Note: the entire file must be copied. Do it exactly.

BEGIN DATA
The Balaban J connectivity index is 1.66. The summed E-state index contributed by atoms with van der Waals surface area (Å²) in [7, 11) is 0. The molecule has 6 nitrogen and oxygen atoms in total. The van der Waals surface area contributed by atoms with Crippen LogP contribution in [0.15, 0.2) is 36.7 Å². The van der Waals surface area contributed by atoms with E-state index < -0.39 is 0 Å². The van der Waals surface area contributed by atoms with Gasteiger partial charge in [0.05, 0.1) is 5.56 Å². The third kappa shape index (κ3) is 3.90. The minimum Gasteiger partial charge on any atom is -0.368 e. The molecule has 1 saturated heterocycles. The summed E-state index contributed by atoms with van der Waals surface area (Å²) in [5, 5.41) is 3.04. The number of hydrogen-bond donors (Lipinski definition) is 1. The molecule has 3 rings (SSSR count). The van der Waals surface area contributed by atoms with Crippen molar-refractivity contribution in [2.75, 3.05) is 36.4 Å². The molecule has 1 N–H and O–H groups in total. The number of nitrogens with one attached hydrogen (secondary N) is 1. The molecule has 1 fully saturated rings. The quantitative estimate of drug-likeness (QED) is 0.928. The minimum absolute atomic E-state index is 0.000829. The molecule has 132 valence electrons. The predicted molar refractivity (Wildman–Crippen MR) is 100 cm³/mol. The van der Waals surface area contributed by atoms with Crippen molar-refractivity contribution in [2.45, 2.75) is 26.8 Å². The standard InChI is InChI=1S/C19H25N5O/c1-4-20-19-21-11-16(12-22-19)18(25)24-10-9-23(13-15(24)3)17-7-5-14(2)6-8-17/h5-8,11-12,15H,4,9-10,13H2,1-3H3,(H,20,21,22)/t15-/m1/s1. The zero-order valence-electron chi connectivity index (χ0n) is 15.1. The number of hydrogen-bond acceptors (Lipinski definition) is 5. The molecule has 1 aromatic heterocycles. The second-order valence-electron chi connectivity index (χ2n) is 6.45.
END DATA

The Balaban J connectivity index is 1.66. The summed E-state index contributed by atoms with van der Waals surface area (Å²) in [7, 11) is 0. The molecule has 6 nitrogen and oxygen atoms in total. The van der Waals surface area contributed by atoms with Crippen LogP contribution in [0.15, 0.2) is 36.7 Å². The van der Waals surface area contributed by atoms with E-state index < -0.39 is 0 Å². The van der Waals surface area contributed by atoms with Gasteiger partial charge in [0.05, 0.1) is 5.56 Å². The third kappa shape index (κ3) is 3.90. The minimum Gasteiger partial charge on any atom is -0.368 e. The molecule has 1 saturated heterocycles. The summed E-state index contributed by atoms with van der Waals surface area (Å²) in [5, 5.41) is 3.04. The number of hydrogen-bond donors (Lipinski definition) is 1. The molecule has 3 rings (SSSR count). The van der Waals surface area contributed by atoms with Crippen molar-refractivity contribution in [2.75, 3.05) is 36.4 Å². The molecule has 1 N–H and O–H groups in total. The number of nitrogens with one attached hydrogen (secondary N) is 1. The molecule has 1 fully saturated rings. The quantitative estimate of drug-likeness (QED) is 0.928. The minimum absolute atomic E-state index is 0.000829. The molecule has 132 valence electrons. The predicted molar refractivity (Wildman–Crippen MR) is 100 cm³/mol. The van der Waals surface area contributed by atoms with Crippen molar-refractivity contribution in [2.45, 2.75) is 26.8 Å². The standard InChI is InChI=1S/C19H25N5O/c1-4-20-19-21-11-16(12-22-19)18(25)24-10-9-23(13-15(24)3)17-7-5-14(2)6-8-17/h5-8,11-12,15H,4,9-10,13H2,1-3H3,(H,20,21,22)/t15-/m1/s1. The zero-order valence-electron chi connectivity index (χ0n) is 15.1. The number of hydrogen-bond acceptors (Lipinski definition) is 5. The molecule has 1 aromatic heterocycles. The second-order valence-electron chi connectivity index (χ2n) is 6.45.